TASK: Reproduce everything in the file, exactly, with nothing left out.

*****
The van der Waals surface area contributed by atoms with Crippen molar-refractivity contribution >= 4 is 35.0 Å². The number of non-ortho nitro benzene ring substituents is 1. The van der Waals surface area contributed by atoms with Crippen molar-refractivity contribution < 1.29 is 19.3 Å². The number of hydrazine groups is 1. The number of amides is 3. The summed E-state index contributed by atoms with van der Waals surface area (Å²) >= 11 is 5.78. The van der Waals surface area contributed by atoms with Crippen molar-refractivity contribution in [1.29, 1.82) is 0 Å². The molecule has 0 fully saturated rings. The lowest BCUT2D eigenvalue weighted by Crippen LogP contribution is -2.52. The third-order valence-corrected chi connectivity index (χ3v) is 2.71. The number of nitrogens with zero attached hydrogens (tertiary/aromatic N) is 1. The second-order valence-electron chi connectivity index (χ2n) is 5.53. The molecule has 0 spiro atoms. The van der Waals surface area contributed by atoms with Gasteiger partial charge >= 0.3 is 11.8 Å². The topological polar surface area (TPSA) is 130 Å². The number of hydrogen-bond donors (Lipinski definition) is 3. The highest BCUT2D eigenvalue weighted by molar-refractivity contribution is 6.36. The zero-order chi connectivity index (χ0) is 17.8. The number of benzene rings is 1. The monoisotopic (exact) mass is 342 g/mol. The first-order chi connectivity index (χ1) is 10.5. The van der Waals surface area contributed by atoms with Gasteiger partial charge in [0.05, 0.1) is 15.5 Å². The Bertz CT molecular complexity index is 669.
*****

The van der Waals surface area contributed by atoms with Crippen molar-refractivity contribution >= 4 is 35.0 Å². The number of non-ortho nitro benzene ring substituents is 1. The van der Waals surface area contributed by atoms with Crippen molar-refractivity contribution < 1.29 is 19.3 Å². The number of hydrazine groups is 1. The number of amides is 3. The summed E-state index contributed by atoms with van der Waals surface area (Å²) >= 11 is 5.78. The van der Waals surface area contributed by atoms with Crippen molar-refractivity contribution in [1.29, 1.82) is 0 Å². The molecule has 0 fully saturated rings. The lowest BCUT2D eigenvalue weighted by Crippen LogP contribution is -2.52. The third-order valence-corrected chi connectivity index (χ3v) is 2.71. The number of nitrogens with zero attached hydrogens (tertiary/aromatic N) is 1. The second-order valence-electron chi connectivity index (χ2n) is 5.53. The molecule has 0 spiro atoms. The van der Waals surface area contributed by atoms with Gasteiger partial charge >= 0.3 is 11.8 Å². The topological polar surface area (TPSA) is 130 Å². The number of hydrogen-bond donors (Lipinski definition) is 3. The highest BCUT2D eigenvalue weighted by molar-refractivity contribution is 6.36. The zero-order chi connectivity index (χ0) is 17.8. The number of benzene rings is 1. The monoisotopic (exact) mass is 342 g/mol. The first-order chi connectivity index (χ1) is 10.5. The van der Waals surface area contributed by atoms with Gasteiger partial charge in [0.05, 0.1) is 15.5 Å². The Bertz CT molecular complexity index is 669.